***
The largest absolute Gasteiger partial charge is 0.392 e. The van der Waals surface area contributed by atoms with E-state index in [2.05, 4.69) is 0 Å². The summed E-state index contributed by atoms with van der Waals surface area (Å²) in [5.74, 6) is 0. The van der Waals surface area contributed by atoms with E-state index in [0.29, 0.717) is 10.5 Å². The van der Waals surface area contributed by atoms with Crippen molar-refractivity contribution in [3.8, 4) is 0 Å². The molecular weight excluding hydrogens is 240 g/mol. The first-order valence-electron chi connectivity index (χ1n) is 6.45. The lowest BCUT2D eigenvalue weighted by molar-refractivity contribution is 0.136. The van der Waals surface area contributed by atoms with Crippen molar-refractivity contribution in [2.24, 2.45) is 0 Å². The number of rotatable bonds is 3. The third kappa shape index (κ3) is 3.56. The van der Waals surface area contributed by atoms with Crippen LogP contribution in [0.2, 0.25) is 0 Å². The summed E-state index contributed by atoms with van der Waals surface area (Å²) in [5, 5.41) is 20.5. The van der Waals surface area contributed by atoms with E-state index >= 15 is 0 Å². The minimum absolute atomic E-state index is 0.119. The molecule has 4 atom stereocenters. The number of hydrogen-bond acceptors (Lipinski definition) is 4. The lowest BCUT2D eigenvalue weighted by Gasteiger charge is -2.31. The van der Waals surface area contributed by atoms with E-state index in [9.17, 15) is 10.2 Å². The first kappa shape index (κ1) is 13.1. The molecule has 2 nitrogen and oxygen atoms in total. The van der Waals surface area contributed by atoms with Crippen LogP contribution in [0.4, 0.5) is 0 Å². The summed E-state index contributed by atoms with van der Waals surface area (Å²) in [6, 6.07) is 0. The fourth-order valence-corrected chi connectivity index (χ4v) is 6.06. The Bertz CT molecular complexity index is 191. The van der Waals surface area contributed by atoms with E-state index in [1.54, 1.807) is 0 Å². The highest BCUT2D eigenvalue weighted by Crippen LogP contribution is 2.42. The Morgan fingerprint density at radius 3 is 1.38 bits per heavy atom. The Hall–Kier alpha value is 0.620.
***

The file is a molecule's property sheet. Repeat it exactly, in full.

The largest absolute Gasteiger partial charge is 0.392 e. The van der Waals surface area contributed by atoms with E-state index in [2.05, 4.69) is 0 Å². The summed E-state index contributed by atoms with van der Waals surface area (Å²) in [5.74, 6) is 0. The van der Waals surface area contributed by atoms with E-state index in [0.29, 0.717) is 10.5 Å². The van der Waals surface area contributed by atoms with Crippen molar-refractivity contribution in [3.8, 4) is 0 Å². The molecular weight excluding hydrogens is 240 g/mol. The first-order valence-electron chi connectivity index (χ1n) is 6.45. The lowest BCUT2D eigenvalue weighted by molar-refractivity contribution is 0.136. The van der Waals surface area contributed by atoms with Crippen molar-refractivity contribution in [2.24, 2.45) is 0 Å². The number of rotatable bonds is 3. The third kappa shape index (κ3) is 3.56. The van der Waals surface area contributed by atoms with Crippen LogP contribution in [0.2, 0.25) is 0 Å². The summed E-state index contributed by atoms with van der Waals surface area (Å²) in [5, 5.41) is 20.5. The van der Waals surface area contributed by atoms with E-state index >= 15 is 0 Å². The minimum absolute atomic E-state index is 0.119. The molecule has 4 atom stereocenters. The number of hydrogen-bond acceptors (Lipinski definition) is 4. The lowest BCUT2D eigenvalue weighted by Gasteiger charge is -2.31. The van der Waals surface area contributed by atoms with E-state index in [9.17, 15) is 10.2 Å². The first kappa shape index (κ1) is 13.1. The molecule has 2 nitrogen and oxygen atoms in total. The van der Waals surface area contributed by atoms with Crippen LogP contribution in [0.4, 0.5) is 0 Å². The summed E-state index contributed by atoms with van der Waals surface area (Å²) in [6, 6.07) is 0. The fourth-order valence-corrected chi connectivity index (χ4v) is 6.06. The Bertz CT molecular complexity index is 191. The van der Waals surface area contributed by atoms with E-state index in [1.54, 1.807) is 0 Å². The highest BCUT2D eigenvalue weighted by Crippen LogP contribution is 2.42. The Morgan fingerprint density at radius 3 is 1.38 bits per heavy atom. The Hall–Kier alpha value is 0.620.